Engineers at the University of Pennsylvania have developed a rapid, low-cost genetic test for the Zika virus that could cost as little as $2 to manufacture and doesn’t require any electricity or technical know-how to use.
The size of a regular soda can, the test simply requires potential patients to provide a saliva sample. A removable slide/cassette inside the thermos changes color to reveal whether or not the virus has been detected. The test kit itself ia made up of a thermos bottle, an integrated heating element that uses a chemical reaction normally seen in portable military rations, and a 3D-printed lid that holds all of the components together.
The test could be particularly useful since, at present, the only approved diagnostic tools to indicate the presence of Zika involve sensitive laboratory equipment.
“The Centers for Disease Control and Prevention (CDC) has approved, on an emergency basis, only laboratory-based molecular tests for the Zika virus,” Changchun Liu, research assistant professor at the University of Pennsylvania, tells Digital Trends. “However, [these tests] require a well-trained technician and expensive instrumentation — conditions that are not optimal for point of care diagnostic applications.”
Rapid diagnosis is extremely important for the Zika virus, particularly when it comes to pregnant women who have been infected. The creation of a field diagnostic tool therefore represents a possible major breakthrough.
The University of Pennsylvania’s test takes about 40 minutes to run, and in preliminary studies proved to be as sensitive as the so-called RT-PCR laboratory test, which is used for diagnosing the virus at present.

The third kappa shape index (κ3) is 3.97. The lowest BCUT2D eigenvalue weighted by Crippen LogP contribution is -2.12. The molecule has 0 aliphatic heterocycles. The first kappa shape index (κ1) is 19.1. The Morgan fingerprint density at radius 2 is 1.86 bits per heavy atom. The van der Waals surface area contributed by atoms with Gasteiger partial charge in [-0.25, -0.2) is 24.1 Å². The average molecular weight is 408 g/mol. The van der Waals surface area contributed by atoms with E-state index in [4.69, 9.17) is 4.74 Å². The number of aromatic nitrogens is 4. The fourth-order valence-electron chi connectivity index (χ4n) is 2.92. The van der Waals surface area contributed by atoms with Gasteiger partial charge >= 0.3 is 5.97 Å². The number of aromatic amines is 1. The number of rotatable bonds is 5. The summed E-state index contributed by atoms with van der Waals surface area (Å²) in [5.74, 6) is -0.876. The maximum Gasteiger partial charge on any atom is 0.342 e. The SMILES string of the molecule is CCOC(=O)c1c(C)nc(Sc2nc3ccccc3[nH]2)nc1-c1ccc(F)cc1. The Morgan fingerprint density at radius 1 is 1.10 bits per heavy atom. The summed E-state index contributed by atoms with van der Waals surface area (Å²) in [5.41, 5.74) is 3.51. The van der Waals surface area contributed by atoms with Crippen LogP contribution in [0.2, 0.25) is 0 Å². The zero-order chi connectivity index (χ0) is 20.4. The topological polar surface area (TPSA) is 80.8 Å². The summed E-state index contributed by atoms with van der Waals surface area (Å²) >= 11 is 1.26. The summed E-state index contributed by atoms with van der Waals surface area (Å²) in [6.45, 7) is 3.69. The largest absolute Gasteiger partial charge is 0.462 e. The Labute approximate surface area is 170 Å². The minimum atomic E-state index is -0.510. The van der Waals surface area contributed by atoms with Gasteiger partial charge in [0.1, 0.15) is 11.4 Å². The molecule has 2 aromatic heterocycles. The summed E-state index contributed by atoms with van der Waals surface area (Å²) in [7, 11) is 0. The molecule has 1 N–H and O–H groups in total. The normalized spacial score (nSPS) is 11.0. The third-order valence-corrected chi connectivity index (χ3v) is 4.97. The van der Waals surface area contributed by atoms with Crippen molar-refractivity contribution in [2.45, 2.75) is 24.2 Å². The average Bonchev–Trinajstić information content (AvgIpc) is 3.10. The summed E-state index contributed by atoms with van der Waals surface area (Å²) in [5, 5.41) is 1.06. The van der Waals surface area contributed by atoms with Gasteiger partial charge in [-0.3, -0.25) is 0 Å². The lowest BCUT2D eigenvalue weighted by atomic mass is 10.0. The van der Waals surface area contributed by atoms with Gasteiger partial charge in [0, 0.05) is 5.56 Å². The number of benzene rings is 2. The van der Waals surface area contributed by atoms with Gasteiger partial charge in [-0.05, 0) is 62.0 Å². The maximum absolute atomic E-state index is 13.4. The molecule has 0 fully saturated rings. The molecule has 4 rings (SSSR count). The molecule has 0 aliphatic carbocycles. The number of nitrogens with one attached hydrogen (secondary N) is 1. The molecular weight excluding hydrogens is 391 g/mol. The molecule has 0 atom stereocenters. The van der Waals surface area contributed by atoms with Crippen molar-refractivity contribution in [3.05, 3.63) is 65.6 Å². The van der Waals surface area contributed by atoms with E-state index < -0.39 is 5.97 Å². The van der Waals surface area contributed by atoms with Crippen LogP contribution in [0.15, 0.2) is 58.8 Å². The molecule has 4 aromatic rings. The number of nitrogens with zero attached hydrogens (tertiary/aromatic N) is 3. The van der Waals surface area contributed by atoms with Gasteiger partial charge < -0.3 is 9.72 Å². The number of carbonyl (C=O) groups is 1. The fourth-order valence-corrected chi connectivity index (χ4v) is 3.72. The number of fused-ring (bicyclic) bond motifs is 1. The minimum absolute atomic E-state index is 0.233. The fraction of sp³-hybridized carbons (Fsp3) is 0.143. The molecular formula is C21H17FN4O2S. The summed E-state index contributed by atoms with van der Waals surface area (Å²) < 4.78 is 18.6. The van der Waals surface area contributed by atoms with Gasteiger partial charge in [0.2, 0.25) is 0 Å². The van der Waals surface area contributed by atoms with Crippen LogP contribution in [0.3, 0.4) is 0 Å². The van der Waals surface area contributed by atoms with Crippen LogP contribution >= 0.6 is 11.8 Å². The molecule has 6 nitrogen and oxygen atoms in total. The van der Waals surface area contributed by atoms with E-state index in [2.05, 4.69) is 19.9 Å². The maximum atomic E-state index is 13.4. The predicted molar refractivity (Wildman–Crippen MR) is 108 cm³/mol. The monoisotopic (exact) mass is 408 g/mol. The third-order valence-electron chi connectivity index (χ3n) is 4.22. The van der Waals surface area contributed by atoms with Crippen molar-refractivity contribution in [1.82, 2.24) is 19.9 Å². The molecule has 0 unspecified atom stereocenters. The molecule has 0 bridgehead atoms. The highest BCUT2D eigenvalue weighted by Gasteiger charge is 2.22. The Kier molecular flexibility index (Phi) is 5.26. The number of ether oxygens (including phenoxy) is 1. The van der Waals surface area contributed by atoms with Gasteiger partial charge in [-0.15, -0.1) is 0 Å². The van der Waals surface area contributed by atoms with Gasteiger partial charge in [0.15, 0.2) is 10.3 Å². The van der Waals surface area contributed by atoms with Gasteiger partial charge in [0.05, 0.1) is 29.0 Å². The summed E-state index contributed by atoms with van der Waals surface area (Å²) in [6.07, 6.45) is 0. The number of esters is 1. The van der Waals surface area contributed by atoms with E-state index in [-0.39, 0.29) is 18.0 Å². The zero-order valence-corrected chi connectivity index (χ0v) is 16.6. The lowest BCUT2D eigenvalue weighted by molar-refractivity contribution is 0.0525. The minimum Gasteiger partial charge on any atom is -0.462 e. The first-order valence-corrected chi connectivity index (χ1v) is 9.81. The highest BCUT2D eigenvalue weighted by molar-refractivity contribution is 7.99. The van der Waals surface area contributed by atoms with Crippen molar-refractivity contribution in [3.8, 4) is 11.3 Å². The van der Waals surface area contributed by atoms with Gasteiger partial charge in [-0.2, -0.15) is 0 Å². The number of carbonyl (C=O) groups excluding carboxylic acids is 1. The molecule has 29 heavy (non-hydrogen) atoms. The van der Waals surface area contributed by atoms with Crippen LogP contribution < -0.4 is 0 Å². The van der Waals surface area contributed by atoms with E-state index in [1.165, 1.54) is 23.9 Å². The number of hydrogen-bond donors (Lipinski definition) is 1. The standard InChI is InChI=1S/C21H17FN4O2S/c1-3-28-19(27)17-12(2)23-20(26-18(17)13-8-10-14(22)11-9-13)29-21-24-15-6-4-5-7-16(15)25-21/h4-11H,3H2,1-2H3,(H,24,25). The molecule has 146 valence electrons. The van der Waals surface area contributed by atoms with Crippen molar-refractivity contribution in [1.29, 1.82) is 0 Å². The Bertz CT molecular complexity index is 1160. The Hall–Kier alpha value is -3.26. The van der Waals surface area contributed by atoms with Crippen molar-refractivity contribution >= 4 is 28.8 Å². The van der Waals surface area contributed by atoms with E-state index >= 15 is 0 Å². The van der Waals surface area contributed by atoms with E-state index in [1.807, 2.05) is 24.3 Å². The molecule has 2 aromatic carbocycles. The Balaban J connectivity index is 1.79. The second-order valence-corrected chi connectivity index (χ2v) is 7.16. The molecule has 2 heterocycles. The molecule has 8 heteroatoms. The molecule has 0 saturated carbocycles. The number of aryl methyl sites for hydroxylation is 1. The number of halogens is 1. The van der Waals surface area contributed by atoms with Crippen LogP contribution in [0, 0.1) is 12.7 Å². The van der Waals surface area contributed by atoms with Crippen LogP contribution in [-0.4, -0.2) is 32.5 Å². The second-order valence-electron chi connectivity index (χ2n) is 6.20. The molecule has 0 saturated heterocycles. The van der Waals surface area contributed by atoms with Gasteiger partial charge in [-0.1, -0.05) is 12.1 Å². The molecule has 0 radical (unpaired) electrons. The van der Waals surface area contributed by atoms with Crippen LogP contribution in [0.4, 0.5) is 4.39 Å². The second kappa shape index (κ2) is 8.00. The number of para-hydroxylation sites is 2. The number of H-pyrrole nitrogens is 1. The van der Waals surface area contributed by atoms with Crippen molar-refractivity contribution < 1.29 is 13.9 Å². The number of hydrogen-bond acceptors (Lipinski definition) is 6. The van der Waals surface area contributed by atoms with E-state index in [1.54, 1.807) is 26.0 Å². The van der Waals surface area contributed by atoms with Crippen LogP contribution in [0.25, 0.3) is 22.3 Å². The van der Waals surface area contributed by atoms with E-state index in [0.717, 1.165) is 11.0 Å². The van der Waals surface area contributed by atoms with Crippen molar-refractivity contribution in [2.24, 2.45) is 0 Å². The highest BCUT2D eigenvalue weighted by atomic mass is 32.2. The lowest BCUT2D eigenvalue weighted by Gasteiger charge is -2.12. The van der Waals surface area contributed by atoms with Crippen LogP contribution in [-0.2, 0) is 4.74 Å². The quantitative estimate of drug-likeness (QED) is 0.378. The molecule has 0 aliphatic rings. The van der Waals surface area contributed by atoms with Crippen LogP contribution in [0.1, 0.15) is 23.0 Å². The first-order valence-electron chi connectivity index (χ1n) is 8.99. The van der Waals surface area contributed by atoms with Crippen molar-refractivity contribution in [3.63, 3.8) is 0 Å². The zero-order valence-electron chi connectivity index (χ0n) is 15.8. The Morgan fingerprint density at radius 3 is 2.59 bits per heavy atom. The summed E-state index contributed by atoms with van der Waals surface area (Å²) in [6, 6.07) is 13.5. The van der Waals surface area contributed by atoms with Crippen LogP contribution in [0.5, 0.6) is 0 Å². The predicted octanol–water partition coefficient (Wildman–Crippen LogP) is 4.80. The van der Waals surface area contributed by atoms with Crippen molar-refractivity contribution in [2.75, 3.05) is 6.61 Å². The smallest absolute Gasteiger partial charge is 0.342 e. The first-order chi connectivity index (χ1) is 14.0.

Liu describes the thermos-based genetic test as a “proof of concept,” and says that more experiments must be done before it can be adapted for medical use — including further experiments to ensure that it matches the most accurate available tests for the virus. However, once this is achieved, the test could be rolled out and used in areas affected by Zika.
It is hoped that a future version could even ramp up its efficiency by being able to quantify the viral load using a fluorescent dye and integrated smartphone camera.
- NASA is testing a 3D printer that uses moon dust to print in space
- Forget digging for fossils. This museum 3D printed a full T-Rex skeleton instead
- 3D-printed ivory is here, and it could be a game-changer for wildlife conservation
- New 3D printed satellites are impervious to heat, cold, and cosmic radiation
- 3D-printed eartips could mean way more comfortable and better-sounding earbuds